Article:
Imigration is a hot topic. Again. [And it’s arguably even more important post-Brexit – Ed.]
In 1927 the great Austrian economist and classical liberal, Ludwig von Mises, had this to say about it:
The liberal demands that every person have the right to live wherever he wants. This is not a "negative" demand. It belongs to the very essence of a society based on private ownership of the means of production that every man may work and dispose of his earnings where he thinks best. [...] When liberalism arose in the eighteenth and nineteenth centuries, it had to struggle for freedom of emigration. Today, the struggle is over freedom of immigration. [Emphasis added]
That’s from his book, Liberalism, which should be required reading for all freedom-loving people. Here, Mises uses the term “liberal” in its earlier, non-interventionist or “classical” meaning. This is how I’m using the term “liberal” in this essay.
A basic tenet of liberalism is that every person, regardless of what country she happens to live in, has the same basic human rights. If it doesn’t apply to everyone, everywhere then it can’t be a basic human right. And among those rights is the right of free association.
Free association simply means that Jack is free to peacefully associate with Jill, as long as Jill wishes to peacefully associate with Jack. Indeed, Jack can’t exercise that right unless Jill can also, which is another characteristic of a basic human right. It applies broadly to all forms of association, related but not limited to political activity, religious observance, and commerce.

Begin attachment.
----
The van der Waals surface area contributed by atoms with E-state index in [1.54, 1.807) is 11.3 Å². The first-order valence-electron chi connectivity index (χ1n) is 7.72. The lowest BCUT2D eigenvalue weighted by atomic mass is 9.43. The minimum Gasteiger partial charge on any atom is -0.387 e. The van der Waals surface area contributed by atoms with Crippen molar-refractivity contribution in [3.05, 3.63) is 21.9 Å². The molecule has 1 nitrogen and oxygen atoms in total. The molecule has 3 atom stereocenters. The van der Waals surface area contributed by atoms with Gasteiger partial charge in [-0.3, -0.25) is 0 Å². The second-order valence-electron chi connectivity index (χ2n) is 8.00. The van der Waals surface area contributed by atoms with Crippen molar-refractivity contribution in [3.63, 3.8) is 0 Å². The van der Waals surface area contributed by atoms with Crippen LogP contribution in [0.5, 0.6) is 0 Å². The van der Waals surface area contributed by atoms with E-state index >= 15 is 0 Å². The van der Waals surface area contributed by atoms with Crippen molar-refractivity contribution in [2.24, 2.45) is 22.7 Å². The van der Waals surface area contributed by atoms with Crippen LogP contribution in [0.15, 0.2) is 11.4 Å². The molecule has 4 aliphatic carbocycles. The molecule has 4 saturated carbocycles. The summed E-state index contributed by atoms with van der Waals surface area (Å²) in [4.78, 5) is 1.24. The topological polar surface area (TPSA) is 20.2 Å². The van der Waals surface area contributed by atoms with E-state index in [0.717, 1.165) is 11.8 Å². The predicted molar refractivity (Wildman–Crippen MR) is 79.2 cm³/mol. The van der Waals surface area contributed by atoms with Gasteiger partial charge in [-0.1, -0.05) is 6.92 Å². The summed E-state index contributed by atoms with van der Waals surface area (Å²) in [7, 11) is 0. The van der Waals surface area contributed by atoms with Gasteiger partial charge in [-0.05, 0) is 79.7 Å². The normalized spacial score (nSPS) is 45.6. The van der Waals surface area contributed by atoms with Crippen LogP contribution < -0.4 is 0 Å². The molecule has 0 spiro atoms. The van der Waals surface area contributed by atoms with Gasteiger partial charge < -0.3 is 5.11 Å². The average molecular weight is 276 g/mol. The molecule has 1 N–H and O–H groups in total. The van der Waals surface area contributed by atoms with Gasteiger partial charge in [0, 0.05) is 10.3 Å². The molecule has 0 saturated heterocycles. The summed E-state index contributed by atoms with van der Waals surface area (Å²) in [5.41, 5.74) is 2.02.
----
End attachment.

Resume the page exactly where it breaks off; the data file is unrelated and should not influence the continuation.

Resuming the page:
It does not imply that others are obliged to pay Jack’s and Jill’s costs of associating with each other and it does not imply that we are obliged to associate with others if we don’t want to.
If the government dictates that I may live and work only in the North Island, for example, that’s a clear violation of my right of free association and my right to property. It’s merely a difference in degree, but still a violation of my basic rights, if the government dictates that I can live and work anywhere except in the North Island.
It’s makes no fundamental difference if, instead of the North Island and the rest of Australasia, the restriction applies to North Dakota, Northern Ireland or North Korea.